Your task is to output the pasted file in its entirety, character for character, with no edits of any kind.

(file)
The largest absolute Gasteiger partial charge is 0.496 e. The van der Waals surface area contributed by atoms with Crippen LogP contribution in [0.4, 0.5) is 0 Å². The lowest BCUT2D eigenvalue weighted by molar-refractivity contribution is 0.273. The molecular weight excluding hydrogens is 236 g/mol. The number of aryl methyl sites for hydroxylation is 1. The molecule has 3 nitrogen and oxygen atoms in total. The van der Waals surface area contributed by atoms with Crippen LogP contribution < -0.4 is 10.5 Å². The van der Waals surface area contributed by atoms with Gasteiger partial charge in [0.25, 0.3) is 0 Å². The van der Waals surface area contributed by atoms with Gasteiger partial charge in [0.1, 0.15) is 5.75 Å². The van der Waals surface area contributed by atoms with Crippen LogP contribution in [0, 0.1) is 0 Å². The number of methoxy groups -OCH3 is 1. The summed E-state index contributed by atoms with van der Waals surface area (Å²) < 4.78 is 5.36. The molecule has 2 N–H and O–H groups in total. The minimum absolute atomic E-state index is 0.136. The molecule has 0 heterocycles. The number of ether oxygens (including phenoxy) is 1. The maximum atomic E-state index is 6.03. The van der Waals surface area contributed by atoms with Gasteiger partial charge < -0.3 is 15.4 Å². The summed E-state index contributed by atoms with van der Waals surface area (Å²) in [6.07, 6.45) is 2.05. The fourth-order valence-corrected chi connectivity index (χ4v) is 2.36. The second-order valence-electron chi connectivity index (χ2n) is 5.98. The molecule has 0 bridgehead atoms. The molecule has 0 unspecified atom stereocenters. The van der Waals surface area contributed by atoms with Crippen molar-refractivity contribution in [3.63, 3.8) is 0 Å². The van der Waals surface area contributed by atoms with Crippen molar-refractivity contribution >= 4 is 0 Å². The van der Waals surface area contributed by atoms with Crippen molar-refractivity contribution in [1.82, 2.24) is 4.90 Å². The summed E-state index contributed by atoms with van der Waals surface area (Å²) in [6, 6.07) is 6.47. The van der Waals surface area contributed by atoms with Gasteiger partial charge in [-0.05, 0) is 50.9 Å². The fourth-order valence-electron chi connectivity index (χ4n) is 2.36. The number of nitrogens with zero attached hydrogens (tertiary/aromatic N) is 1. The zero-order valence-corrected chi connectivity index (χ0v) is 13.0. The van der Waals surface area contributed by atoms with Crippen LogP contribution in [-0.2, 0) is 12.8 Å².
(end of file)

The largest absolute Gasteiger partial charge is 0.496 e. The van der Waals surface area contributed by atoms with Crippen LogP contribution in [0.4, 0.5) is 0 Å². The lowest BCUT2D eigenvalue weighted by molar-refractivity contribution is 0.273. The molecular weight excluding hydrogens is 236 g/mol. The number of aryl methyl sites for hydroxylation is 1. The molecule has 3 nitrogen and oxygen atoms in total. The van der Waals surface area contributed by atoms with Crippen LogP contribution < -0.4 is 10.5 Å². The van der Waals surface area contributed by atoms with Gasteiger partial charge in [0.25, 0.3) is 0 Å². The van der Waals surface area contributed by atoms with Gasteiger partial charge in [0.1, 0.15) is 5.75 Å². The van der Waals surface area contributed by atoms with Crippen LogP contribution in [0, 0.1) is 0 Å². The number of methoxy groups -OCH3 is 1. The summed E-state index contributed by atoms with van der Waals surface area (Å²) < 4.78 is 5.36. The molecule has 2 N–H and O–H groups in total. The minimum absolute atomic E-state index is 0.136. The molecule has 0 heterocycles. The number of ether oxygens (including phenoxy) is 1. The maximum atomic E-state index is 6.03. The van der Waals surface area contributed by atoms with Gasteiger partial charge < -0.3 is 15.4 Å². The summed E-state index contributed by atoms with van der Waals surface area (Å²) in [6.07, 6.45) is 2.05. The fourth-order valence-corrected chi connectivity index (χ4v) is 2.36. The second-order valence-electron chi connectivity index (χ2n) is 5.98. The molecule has 0 bridgehead atoms. The molecule has 0 unspecified atom stereocenters. The van der Waals surface area contributed by atoms with Crippen molar-refractivity contribution in [3.63, 3.8) is 0 Å². The van der Waals surface area contributed by atoms with Crippen molar-refractivity contribution >= 4 is 0 Å². The van der Waals surface area contributed by atoms with Crippen molar-refractivity contribution in [1.82, 2.24) is 4.90 Å². The summed E-state index contributed by atoms with van der Waals surface area (Å²) in [6, 6.07) is 6.47. The van der Waals surface area contributed by atoms with Gasteiger partial charge in [-0.05, 0) is 50.9 Å². The fourth-order valence-electron chi connectivity index (χ4n) is 2.36. The number of nitrogens with zero attached hydrogens (tertiary/aromatic N) is 1. The zero-order valence-corrected chi connectivity index (χ0v) is 13.0. The van der Waals surface area contributed by atoms with Crippen LogP contribution in [-0.2, 0) is 12.8 Å².